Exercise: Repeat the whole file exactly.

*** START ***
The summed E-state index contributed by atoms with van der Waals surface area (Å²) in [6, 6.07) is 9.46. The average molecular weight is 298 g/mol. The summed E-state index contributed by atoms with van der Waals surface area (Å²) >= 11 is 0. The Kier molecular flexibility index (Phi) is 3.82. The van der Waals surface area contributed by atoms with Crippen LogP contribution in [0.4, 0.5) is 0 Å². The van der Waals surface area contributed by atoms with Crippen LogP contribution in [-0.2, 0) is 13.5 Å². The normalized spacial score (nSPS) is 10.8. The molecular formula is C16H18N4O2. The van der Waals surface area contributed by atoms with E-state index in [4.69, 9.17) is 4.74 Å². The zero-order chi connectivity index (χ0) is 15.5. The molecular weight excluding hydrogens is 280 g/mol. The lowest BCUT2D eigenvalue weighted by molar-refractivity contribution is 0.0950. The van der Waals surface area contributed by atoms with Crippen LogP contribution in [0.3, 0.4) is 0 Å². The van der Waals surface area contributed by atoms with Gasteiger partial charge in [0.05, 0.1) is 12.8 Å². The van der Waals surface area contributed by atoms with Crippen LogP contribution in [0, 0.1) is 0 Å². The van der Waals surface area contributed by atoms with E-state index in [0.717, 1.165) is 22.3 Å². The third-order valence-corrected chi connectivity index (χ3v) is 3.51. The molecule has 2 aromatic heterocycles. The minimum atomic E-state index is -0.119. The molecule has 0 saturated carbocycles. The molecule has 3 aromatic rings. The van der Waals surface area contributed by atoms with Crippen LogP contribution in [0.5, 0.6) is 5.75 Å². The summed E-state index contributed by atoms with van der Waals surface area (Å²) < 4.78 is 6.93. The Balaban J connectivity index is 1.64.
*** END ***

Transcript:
The summed E-state index contributed by atoms with van der Waals surface area (Å²) in [6, 6.07) is 9.46. The average molecular weight is 298 g/mol. The summed E-state index contributed by atoms with van der Waals surface area (Å²) >= 11 is 0. The Kier molecular flexibility index (Phi) is 3.82. The van der Waals surface area contributed by atoms with Crippen LogP contribution in [0.4, 0.5) is 0 Å². The van der Waals surface area contributed by atoms with Crippen LogP contribution in [-0.2, 0) is 13.5 Å². The normalized spacial score (nSPS) is 10.8. The molecular formula is C16H18N4O2. The van der Waals surface area contributed by atoms with E-state index in [4.69, 9.17) is 4.74 Å². The zero-order chi connectivity index (χ0) is 15.5. The molecular weight excluding hydrogens is 280 g/mol. The lowest BCUT2D eigenvalue weighted by molar-refractivity contribution is 0.0950. The van der Waals surface area contributed by atoms with Crippen LogP contribution in [0.3, 0.4) is 0 Å². The van der Waals surface area contributed by atoms with Gasteiger partial charge in [0.05, 0.1) is 12.8 Å². The van der Waals surface area contributed by atoms with Crippen LogP contribution in [0, 0.1) is 0 Å². The van der Waals surface area contributed by atoms with E-state index in [0.717, 1.165) is 22.3 Å². The third-order valence-corrected chi connectivity index (χ3v) is 3.51. The molecule has 2 aromatic heterocycles. The minimum atomic E-state index is -0.119. The molecule has 0 saturated carbocycles. The molecule has 3 aromatic rings. The van der Waals surface area contributed by atoms with Crippen LogP contribution in [0.5, 0.6) is 5.75 Å². The summed E-state index contributed by atoms with van der Waals surface area (Å²) < 4.78 is 6.93. The Balaban J connectivity index is 1.64.